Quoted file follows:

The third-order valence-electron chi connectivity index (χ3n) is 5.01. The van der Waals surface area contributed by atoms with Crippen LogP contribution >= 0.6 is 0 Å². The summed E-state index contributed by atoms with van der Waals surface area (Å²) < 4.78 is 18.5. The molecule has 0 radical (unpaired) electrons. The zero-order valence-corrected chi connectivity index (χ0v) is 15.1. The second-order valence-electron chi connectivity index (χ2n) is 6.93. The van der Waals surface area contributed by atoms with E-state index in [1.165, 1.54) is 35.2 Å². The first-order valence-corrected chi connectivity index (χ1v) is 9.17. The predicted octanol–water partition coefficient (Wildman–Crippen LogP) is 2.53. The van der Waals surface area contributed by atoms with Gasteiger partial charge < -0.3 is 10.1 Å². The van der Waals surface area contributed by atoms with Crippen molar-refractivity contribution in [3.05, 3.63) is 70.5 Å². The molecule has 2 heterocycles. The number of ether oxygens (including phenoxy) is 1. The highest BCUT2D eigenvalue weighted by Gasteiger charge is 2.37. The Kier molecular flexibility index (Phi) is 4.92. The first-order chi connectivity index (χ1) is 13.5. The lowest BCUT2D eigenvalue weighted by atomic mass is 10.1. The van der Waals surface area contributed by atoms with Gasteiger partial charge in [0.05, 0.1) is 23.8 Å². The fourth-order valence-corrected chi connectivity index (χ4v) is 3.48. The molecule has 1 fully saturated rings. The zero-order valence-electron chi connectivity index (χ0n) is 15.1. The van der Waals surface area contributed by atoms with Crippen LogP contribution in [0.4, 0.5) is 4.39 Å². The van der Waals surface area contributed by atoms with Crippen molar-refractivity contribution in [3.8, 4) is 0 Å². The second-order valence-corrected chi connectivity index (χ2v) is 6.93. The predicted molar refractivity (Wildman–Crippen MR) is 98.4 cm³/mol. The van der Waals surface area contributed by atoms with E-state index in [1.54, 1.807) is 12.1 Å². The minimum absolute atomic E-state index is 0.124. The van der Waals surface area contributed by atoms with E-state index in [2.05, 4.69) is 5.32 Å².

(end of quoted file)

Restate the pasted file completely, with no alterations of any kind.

The third-order valence-electron chi connectivity index (χ3n) is 5.01. The van der Waals surface area contributed by atoms with Crippen LogP contribution >= 0.6 is 0 Å². The summed E-state index contributed by atoms with van der Waals surface area (Å²) < 4.78 is 18.5. The molecule has 0 radical (unpaired) electrons. The zero-order valence-corrected chi connectivity index (χ0v) is 15.1. The second-order valence-electron chi connectivity index (χ2n) is 6.93. The van der Waals surface area contributed by atoms with E-state index in [1.165, 1.54) is 35.2 Å². The first-order valence-corrected chi connectivity index (χ1v) is 9.17. The predicted octanol–water partition coefficient (Wildman–Crippen LogP) is 2.53. The van der Waals surface area contributed by atoms with Gasteiger partial charge < -0.3 is 10.1 Å². The van der Waals surface area contributed by atoms with Crippen molar-refractivity contribution in [3.05, 3.63) is 70.5 Å². The molecule has 2 heterocycles. The number of ether oxygens (including phenoxy) is 1. The highest BCUT2D eigenvalue weighted by Gasteiger charge is 2.37. The Kier molecular flexibility index (Phi) is 4.92. The first-order chi connectivity index (χ1) is 13.5. The lowest BCUT2D eigenvalue weighted by atomic mass is 10.1. The van der Waals surface area contributed by atoms with Gasteiger partial charge in [0.05, 0.1) is 23.8 Å². The fourth-order valence-corrected chi connectivity index (χ4v) is 3.48. The molecule has 1 fully saturated rings. The zero-order valence-electron chi connectivity index (χ0n) is 15.1. The van der Waals surface area contributed by atoms with Crippen LogP contribution in [0.4, 0.5) is 4.39 Å². The van der Waals surface area contributed by atoms with Crippen molar-refractivity contribution in [3.8, 4) is 0 Å². The second-order valence-corrected chi connectivity index (χ2v) is 6.93. The predicted molar refractivity (Wildman–Crippen MR) is 98.4 cm³/mol. The van der Waals surface area contributed by atoms with E-state index in [1.54, 1.807) is 12.1 Å². The minimum absolute atomic E-state index is 0.124. The van der Waals surface area contributed by atoms with E-state index in [2.05, 4.69) is 5.32 Å².